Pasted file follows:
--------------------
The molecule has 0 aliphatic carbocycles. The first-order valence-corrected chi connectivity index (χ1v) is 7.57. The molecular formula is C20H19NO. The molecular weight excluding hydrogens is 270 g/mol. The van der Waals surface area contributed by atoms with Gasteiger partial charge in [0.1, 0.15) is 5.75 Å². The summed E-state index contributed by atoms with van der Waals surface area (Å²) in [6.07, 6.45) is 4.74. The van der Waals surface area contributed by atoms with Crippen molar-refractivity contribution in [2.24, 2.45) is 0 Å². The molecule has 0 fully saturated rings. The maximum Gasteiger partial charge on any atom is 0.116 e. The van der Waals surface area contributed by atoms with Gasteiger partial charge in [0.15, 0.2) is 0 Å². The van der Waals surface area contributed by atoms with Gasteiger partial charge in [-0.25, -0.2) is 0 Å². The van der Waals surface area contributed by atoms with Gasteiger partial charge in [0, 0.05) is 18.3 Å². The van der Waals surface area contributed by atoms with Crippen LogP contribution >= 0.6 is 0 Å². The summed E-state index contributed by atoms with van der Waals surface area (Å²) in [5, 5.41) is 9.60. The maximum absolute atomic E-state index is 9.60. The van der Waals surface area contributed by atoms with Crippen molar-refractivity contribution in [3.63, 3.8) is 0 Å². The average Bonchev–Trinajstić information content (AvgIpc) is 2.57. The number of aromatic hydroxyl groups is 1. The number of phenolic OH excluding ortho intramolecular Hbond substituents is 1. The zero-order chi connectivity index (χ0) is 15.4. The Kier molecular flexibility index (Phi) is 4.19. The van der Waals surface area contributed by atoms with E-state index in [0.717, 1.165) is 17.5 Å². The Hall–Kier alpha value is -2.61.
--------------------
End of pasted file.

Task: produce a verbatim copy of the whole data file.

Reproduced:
The molecule has 0 aliphatic carbocycles. The first-order valence-corrected chi connectivity index (χ1v) is 7.57. The molecular formula is C20H19NO. The molecular weight excluding hydrogens is 270 g/mol. The van der Waals surface area contributed by atoms with Gasteiger partial charge in [0.1, 0.15) is 5.75 Å². The summed E-state index contributed by atoms with van der Waals surface area (Å²) in [6.07, 6.45) is 4.74. The van der Waals surface area contributed by atoms with Crippen molar-refractivity contribution in [2.24, 2.45) is 0 Å². The molecule has 0 fully saturated rings. The maximum Gasteiger partial charge on any atom is 0.116 e. The van der Waals surface area contributed by atoms with Gasteiger partial charge in [0.15, 0.2) is 0 Å². The van der Waals surface area contributed by atoms with Gasteiger partial charge in [-0.25, -0.2) is 0 Å². The van der Waals surface area contributed by atoms with Gasteiger partial charge in [0, 0.05) is 18.3 Å². The van der Waals surface area contributed by atoms with Crippen LogP contribution >= 0.6 is 0 Å². The summed E-state index contributed by atoms with van der Waals surface area (Å²) in [5, 5.41) is 9.60. The maximum absolute atomic E-state index is 9.60. The van der Waals surface area contributed by atoms with Crippen molar-refractivity contribution in [3.63, 3.8) is 0 Å². The average Bonchev–Trinajstić information content (AvgIpc) is 2.57. The number of aromatic hydroxyl groups is 1. The number of phenolic OH excluding ortho intramolecular Hbond substituents is 1. The zero-order chi connectivity index (χ0) is 15.4. The Kier molecular flexibility index (Phi) is 4.19. The van der Waals surface area contributed by atoms with E-state index in [0.717, 1.165) is 17.5 Å². The Hall–Kier alpha value is -2.61.